Post-apocalyptic novels seem to be all the rage at the moment and it’s difficult to find one that offers something different. With that in mind, I was pleasantly surprised when reading Basically Frightened.
Pugh’s dystopian novel tells the story of Buck, a man in his thirties, who is caught in a traditionally apocalyptic world. The effects of a nightmarish plague have wrought havoc on the human population leaving one in a thousand to survive. Buck spends the initial outbreak of the plague in his apartment, and the story joins him as he is deciding that it is time to move on and search for other survivors.
The story is told from Buck’s point of view, but not merely an inner dialogue. It is actively a journal that he is writing after the events have happened. This gives Pugh the opportunity to introduce a thread of self-awareness to the book that is its greatest strength. The protagonist is well-aware of the traditional cliches of an apocalypse and cheerily points out where they are lacking. A prime example of this is Buck’s incredulity that certain masses of the population would hope for zombies in an already dire situation and his relief that he is spared that aspect of an already difficult situation.
There is plenty of humour interspersed throughout the darkest scenes, which could easily come off as trite, but works through the vision of the narrator. A certain encounter with some specific assailants is a stand out example of weaving humour and tension into the same scene.
Pugh does as an excellent job of recreating how a “normal” person would react in the circumstances given to him. Buck is not portrayed as an action hero, and his behaviour is mostly consistent with his bearing of an ordinary person in an extraordinary world.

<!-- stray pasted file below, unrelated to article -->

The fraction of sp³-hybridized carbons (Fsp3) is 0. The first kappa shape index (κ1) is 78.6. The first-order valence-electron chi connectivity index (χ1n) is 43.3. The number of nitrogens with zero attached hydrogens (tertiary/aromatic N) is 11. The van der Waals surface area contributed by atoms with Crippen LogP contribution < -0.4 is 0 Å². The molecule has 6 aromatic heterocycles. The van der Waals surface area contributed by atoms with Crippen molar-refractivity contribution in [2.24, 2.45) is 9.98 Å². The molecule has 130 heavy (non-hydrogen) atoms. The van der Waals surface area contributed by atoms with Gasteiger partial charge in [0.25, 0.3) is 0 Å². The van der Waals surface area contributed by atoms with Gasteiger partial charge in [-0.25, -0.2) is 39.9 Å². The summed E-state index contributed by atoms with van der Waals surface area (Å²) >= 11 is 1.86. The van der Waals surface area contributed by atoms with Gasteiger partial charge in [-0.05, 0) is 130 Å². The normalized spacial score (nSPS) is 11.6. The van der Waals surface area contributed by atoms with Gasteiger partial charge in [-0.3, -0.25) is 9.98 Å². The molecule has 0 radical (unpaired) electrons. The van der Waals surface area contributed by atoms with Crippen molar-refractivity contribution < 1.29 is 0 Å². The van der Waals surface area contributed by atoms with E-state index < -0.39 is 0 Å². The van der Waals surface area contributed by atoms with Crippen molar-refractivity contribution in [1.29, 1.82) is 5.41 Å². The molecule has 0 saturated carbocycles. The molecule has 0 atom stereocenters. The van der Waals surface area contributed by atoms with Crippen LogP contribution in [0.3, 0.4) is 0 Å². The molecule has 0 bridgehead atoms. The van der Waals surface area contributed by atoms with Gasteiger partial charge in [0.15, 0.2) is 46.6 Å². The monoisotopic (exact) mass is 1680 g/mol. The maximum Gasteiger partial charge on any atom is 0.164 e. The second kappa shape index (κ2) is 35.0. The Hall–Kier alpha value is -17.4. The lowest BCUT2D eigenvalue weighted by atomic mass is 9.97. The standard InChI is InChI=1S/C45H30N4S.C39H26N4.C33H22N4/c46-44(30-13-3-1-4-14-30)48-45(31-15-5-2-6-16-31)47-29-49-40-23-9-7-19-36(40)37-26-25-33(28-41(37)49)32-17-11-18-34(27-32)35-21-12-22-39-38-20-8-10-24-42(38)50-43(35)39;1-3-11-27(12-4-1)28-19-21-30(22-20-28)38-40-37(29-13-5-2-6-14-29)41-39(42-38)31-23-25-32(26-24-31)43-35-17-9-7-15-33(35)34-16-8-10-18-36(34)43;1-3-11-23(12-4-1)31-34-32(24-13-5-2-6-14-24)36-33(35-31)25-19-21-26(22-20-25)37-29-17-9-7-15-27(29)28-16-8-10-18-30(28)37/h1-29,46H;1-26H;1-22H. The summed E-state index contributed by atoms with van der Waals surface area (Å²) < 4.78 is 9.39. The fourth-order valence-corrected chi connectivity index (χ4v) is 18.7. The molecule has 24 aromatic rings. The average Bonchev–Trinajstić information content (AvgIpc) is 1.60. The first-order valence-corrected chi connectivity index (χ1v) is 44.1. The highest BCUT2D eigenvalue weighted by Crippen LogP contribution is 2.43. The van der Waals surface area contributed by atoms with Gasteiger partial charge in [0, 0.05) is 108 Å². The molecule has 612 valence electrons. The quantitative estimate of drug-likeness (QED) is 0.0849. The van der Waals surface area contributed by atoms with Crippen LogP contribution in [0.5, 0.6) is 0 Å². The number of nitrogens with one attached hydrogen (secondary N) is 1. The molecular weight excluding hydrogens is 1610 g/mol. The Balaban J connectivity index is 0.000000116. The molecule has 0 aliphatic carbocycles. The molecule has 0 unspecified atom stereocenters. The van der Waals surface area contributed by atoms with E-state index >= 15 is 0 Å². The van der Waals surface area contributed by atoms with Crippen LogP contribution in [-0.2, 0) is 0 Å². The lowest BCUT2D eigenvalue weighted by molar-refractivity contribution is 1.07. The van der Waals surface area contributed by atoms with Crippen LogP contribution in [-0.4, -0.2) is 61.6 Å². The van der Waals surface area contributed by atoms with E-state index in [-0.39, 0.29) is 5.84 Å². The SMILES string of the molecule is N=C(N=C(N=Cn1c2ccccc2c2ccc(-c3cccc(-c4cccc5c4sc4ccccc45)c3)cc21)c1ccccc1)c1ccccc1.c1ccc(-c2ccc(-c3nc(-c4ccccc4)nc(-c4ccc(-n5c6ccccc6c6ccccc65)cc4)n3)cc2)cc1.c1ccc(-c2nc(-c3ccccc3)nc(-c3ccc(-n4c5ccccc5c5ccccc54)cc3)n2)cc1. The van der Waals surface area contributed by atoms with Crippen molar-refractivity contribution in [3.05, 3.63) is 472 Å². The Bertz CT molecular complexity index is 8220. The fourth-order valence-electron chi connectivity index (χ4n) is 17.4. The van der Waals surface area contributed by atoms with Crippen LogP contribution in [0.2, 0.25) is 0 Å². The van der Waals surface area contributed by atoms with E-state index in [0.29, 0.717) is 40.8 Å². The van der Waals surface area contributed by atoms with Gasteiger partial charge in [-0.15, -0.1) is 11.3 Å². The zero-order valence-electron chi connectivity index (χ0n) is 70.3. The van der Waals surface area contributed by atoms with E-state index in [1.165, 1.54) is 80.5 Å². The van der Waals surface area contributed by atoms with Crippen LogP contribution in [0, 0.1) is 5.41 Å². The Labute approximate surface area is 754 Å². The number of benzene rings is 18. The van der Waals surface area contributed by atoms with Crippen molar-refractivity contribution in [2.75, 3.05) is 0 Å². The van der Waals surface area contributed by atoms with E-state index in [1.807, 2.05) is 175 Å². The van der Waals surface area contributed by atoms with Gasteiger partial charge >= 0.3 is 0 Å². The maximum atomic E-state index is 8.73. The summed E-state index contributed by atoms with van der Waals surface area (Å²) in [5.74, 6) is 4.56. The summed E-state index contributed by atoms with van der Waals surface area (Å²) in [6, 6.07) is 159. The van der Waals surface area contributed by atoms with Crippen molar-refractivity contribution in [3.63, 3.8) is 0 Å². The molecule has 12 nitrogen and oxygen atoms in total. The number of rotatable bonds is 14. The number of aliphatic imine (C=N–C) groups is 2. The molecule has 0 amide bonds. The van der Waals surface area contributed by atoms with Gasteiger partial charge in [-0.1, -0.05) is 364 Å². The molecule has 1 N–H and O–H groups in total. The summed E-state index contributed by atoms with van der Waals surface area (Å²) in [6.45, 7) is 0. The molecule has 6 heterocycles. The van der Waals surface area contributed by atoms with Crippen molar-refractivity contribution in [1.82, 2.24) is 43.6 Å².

At points, the narrative does resort to some staples of the genre, there are many scenes and incidental characters that seem familiar to the setting, so we’re never too far from the beaten track. However, some of this familiarity is relieved by the constant references to popular culture within Buck’s chronicle. When the character himself is aware of the tropes being used then accusations of laziness on the part of the author are somewhat unfounded. Rather, the author uses these tropes as a statement. People will behave in the manner that they are taught to by the media that we consume. A generation brought up on Mad Max films will associate that with a post-apocalyptic world and therefore will behave in the manner they expect to see. It’s certainly an interesting way of tackling the matter and does give Pugh the freedom to use these elements while simultaneously parodying them.
The plot itself was excellently worked, hinting at the possibility of greater forces behind events and the larger players in the world. Yet these were just hints, discussions between bored survivors and differing political views. None of this is of direct concern to our protagonist and therefore neither is it to the reader. While I’m curious of the larger picture that the author has in his head, it wasn’t relevant to this tale. The scarcity of resources is a motivating but not crucial factor in events, the origins of the plague are not known or asked about and the government (or replacement known as the Order) are remote, no more than rumour and radio broadcasts.
Instead, we focus on a more realistic view of living in a post-apocalyptic scenario. Political arguments over a communal breakfast, jealous love rivals and overbearing parents all play a part and this gives the book a more authentic than revelationary feel.
There are a few downsides to the novel. I mentioned above that Buck mostly behaves as an ordinary person in this world, but there are times where he seems to break from his established character. Certain action sequences see him turned into the, albeit reluctant, action hero that I feel the author was trying to avoid. That puts a slight dampener on what would otherwise be a very refreshing take on the genre.
Another issue that I note only for its irony are the typos present in the edition that I read. Normally I give a pass to independently published books on such issues, but if you insist on giving your main character a job as a proofreader in the pre-apocalyptic world then you’re just asking me to bring it up!
I’m giving this a thumbs up as an overall read. An indicator that I enjoyed this more than I expected to, and recommend it to anyone that feels the genre is becoming a little tired and repetitive. Pugh brings a fresh take to post-apocalyptia and I’d certainly be interested in reading more of his work.
Reviewed by PD Richmond